As the celebrated filmmaker protagonist of his latest movie, Woody Allen protests that "I don't feel funny. I look around the world and all I see is human suffering."
The second sentence can be disregarded as a standard Allen platitude. The first should be taken as fair warning. There's precious little fun to be gleaned from the barren firmament of "Stardust Memories," and even less profundity.
Evidently starved for inspiration for fresh subject matter -- but loath to let the old technique get rusty -- Allen has gone browsing through a junkpile of autobiographical jottings and impressions: fragmentary romances, recollections, fantasies nd bothersome encounters with a presumtuous, freakish public, plus assorted quips, notes and doodles.
As a result, "Stardust Memories," opening today at area theaters, has no dramatic shape or resonance, and the incidental laughs are few and far between. dThere's one wittily visualized and sustained comic interlude: a conversation between Woody Allen as filmmaker Sandy Bates and Anne De Salvo (probably the most effective member of the cast) as his sister, conducted in her bedroom while her husband rocks in and out of the frame on his exercise bicycle. Even when Allen articulates the occasional nifty -- for example, "I've always said intellectuals were like the Mafia: They only kill their own" -- one has the uneasy sensation of having heard it (or something awfully like it) too many times before.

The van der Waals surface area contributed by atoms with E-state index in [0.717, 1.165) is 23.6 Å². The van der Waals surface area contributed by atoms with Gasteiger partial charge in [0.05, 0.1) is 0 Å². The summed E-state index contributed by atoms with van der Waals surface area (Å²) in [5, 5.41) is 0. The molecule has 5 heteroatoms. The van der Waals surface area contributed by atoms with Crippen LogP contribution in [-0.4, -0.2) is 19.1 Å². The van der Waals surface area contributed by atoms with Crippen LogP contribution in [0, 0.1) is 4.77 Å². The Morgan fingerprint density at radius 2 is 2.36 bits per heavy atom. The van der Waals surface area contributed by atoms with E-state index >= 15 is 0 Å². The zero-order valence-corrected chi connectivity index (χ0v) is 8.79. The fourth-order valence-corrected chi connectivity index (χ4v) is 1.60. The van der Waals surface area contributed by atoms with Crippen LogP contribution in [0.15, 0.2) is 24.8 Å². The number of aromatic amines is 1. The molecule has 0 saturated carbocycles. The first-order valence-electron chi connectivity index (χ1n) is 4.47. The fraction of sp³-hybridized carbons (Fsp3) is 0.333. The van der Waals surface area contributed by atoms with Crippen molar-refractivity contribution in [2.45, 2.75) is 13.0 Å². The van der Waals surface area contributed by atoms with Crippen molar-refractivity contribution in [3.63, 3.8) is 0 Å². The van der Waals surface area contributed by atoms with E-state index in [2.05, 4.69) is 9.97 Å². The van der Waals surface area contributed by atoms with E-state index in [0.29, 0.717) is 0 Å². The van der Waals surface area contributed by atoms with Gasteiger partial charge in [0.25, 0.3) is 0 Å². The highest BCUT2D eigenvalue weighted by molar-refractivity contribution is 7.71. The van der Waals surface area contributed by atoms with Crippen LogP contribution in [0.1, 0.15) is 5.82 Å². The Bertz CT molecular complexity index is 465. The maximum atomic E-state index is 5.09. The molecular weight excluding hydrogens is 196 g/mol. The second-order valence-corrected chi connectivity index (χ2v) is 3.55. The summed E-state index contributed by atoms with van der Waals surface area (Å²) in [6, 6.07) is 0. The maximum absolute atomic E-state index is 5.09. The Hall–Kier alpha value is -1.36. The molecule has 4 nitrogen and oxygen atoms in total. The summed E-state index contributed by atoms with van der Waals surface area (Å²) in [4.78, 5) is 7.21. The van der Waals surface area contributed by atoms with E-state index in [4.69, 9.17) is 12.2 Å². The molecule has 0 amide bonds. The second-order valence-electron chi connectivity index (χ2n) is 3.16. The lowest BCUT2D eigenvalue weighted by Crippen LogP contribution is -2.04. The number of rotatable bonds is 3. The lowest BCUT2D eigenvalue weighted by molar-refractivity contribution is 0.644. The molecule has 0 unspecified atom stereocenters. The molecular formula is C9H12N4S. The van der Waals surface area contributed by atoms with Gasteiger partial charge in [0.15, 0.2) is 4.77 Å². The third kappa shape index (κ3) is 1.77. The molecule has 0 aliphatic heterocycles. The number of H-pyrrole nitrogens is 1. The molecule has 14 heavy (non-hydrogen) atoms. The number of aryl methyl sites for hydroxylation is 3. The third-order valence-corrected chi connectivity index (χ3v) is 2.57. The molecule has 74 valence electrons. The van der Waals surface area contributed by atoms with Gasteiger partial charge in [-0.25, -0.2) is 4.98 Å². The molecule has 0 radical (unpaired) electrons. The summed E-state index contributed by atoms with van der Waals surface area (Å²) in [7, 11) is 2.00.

The assorted narrative fragments are aranged around a potentially amusing premise: Bates has reluctantly agreed to let himself be adored and grilled at a weekend film seminar for movie buffs organized by an effusive woman critic (Helen Hanft in what is bound to be interpreted, mistakenly I think, as a caricature of Judith Crist, who does indeed preside at such affairs).
Bates' appearances at the seminar, held at an oceanside retreat in New Jersey called the Hotel Stardust, facilitate a series of encounters (past, present and possibly future), as well as flashbacks, hallucinations and apocryjphal excerpts from the work of Sandy Bates. Presumably, a revealing portrait of the artist as a hassled, amorous filmmaker is meant to emerge from this impressionistic clutter.